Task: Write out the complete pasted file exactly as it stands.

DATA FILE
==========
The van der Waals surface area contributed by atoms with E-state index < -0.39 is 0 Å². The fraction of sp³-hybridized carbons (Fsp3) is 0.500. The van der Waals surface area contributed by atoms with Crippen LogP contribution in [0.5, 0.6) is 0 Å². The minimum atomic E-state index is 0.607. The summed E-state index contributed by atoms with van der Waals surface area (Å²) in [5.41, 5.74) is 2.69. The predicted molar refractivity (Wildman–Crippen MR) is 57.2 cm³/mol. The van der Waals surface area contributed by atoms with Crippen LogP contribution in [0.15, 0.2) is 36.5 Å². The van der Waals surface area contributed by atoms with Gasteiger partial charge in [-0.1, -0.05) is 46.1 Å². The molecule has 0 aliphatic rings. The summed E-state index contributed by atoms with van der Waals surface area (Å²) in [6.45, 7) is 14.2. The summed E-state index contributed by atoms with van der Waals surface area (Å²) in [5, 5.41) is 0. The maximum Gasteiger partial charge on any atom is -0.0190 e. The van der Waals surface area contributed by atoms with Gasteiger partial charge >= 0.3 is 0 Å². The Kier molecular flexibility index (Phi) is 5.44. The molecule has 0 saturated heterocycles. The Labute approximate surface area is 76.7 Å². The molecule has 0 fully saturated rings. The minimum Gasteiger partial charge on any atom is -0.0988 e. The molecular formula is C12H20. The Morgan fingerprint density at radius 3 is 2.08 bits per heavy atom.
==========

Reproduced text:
The van der Waals surface area contributed by atoms with E-state index < -0.39 is 0 Å². The fraction of sp³-hybridized carbons (Fsp3) is 0.500. The van der Waals surface area contributed by atoms with Crippen LogP contribution in [0.5, 0.6) is 0 Å². The minimum atomic E-state index is 0.607. The summed E-state index contributed by atoms with van der Waals surface area (Å²) in [5.41, 5.74) is 2.69. The predicted molar refractivity (Wildman–Crippen MR) is 57.2 cm³/mol. The van der Waals surface area contributed by atoms with Crippen LogP contribution in [0.15, 0.2) is 36.5 Å². The van der Waals surface area contributed by atoms with Gasteiger partial charge in [-0.1, -0.05) is 46.1 Å². The molecule has 0 aliphatic rings. The summed E-state index contributed by atoms with van der Waals surface area (Å²) in [6.45, 7) is 14.2. The summed E-state index contributed by atoms with van der Waals surface area (Å²) in [5, 5.41) is 0. The maximum Gasteiger partial charge on any atom is -0.0190 e. The van der Waals surface area contributed by atoms with Gasteiger partial charge >= 0.3 is 0 Å². The Kier molecular flexibility index (Phi) is 5.44. The molecule has 0 saturated heterocycles. The Labute approximate surface area is 76.7 Å². The molecule has 0 fully saturated rings. The minimum Gasteiger partial charge on any atom is -0.0988 e. The molecular formula is C12H20. The Morgan fingerprint density at radius 3 is 2.08 bits per heavy atom.